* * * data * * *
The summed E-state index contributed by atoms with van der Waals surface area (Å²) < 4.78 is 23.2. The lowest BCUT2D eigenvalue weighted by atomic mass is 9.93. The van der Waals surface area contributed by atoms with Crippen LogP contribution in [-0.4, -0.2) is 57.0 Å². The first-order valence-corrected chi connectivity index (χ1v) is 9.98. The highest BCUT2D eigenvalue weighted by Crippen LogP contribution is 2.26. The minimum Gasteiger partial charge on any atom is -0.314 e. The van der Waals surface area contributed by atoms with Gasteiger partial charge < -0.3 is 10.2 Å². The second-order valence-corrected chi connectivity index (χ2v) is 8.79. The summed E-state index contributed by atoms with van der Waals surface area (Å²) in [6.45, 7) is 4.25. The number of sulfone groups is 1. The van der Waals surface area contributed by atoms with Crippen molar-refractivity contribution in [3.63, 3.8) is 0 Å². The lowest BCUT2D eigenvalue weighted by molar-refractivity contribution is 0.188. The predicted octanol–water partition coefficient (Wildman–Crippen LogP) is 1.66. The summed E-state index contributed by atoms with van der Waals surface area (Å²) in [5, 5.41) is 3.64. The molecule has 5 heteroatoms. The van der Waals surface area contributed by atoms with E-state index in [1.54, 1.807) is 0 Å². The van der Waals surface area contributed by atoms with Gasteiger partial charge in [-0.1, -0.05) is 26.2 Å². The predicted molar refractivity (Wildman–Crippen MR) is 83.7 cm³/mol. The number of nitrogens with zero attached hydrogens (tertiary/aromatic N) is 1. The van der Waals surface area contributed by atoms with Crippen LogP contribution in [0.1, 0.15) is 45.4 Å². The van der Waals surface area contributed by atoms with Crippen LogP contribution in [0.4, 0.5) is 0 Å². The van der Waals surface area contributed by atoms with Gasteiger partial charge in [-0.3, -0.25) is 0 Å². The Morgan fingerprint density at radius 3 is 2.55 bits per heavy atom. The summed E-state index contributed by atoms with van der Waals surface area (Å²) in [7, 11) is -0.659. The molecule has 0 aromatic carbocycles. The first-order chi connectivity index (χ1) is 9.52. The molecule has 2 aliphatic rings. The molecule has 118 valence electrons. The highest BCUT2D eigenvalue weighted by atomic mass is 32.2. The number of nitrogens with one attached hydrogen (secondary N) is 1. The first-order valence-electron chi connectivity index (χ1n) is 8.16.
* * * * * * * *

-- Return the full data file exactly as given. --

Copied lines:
The summed E-state index contributed by atoms with van der Waals surface area (Å²) < 4.78 is 23.2. The lowest BCUT2D eigenvalue weighted by atomic mass is 9.93. The van der Waals surface area contributed by atoms with Crippen LogP contribution in [-0.4, -0.2) is 57.0 Å². The first-order valence-corrected chi connectivity index (χ1v) is 9.98. The highest BCUT2D eigenvalue weighted by Crippen LogP contribution is 2.26. The minimum Gasteiger partial charge on any atom is -0.314 e. The van der Waals surface area contributed by atoms with Gasteiger partial charge < -0.3 is 10.2 Å². The second-order valence-corrected chi connectivity index (χ2v) is 8.79. The summed E-state index contributed by atoms with van der Waals surface area (Å²) in [6.45, 7) is 4.25. The number of sulfone groups is 1. The van der Waals surface area contributed by atoms with Crippen molar-refractivity contribution in [3.63, 3.8) is 0 Å². The lowest BCUT2D eigenvalue weighted by molar-refractivity contribution is 0.188. The predicted octanol–water partition coefficient (Wildman–Crippen LogP) is 1.66. The summed E-state index contributed by atoms with van der Waals surface area (Å²) in [5, 5.41) is 3.64. The molecule has 5 heteroatoms. The van der Waals surface area contributed by atoms with E-state index in [1.54, 1.807) is 0 Å². The van der Waals surface area contributed by atoms with Gasteiger partial charge in [-0.1, -0.05) is 26.2 Å². The predicted molar refractivity (Wildman–Crippen MR) is 83.7 cm³/mol. The number of nitrogens with zero attached hydrogens (tertiary/aromatic N) is 1. The van der Waals surface area contributed by atoms with Crippen LogP contribution in [0.1, 0.15) is 45.4 Å². The van der Waals surface area contributed by atoms with Crippen LogP contribution in [0.4, 0.5) is 0 Å². The van der Waals surface area contributed by atoms with Gasteiger partial charge in [-0.3, -0.25) is 0 Å². The Morgan fingerprint density at radius 3 is 2.55 bits per heavy atom. The summed E-state index contributed by atoms with van der Waals surface area (Å²) in [7, 11) is -0.659. The molecule has 0 aromatic carbocycles. The first-order chi connectivity index (χ1) is 9.52. The molecule has 2 aliphatic rings. The molecule has 118 valence electrons. The highest BCUT2D eigenvalue weighted by atomic mass is 32.2. The number of nitrogens with one attached hydrogen (secondary N) is 1. The first-order valence-electron chi connectivity index (χ1n) is 8.16.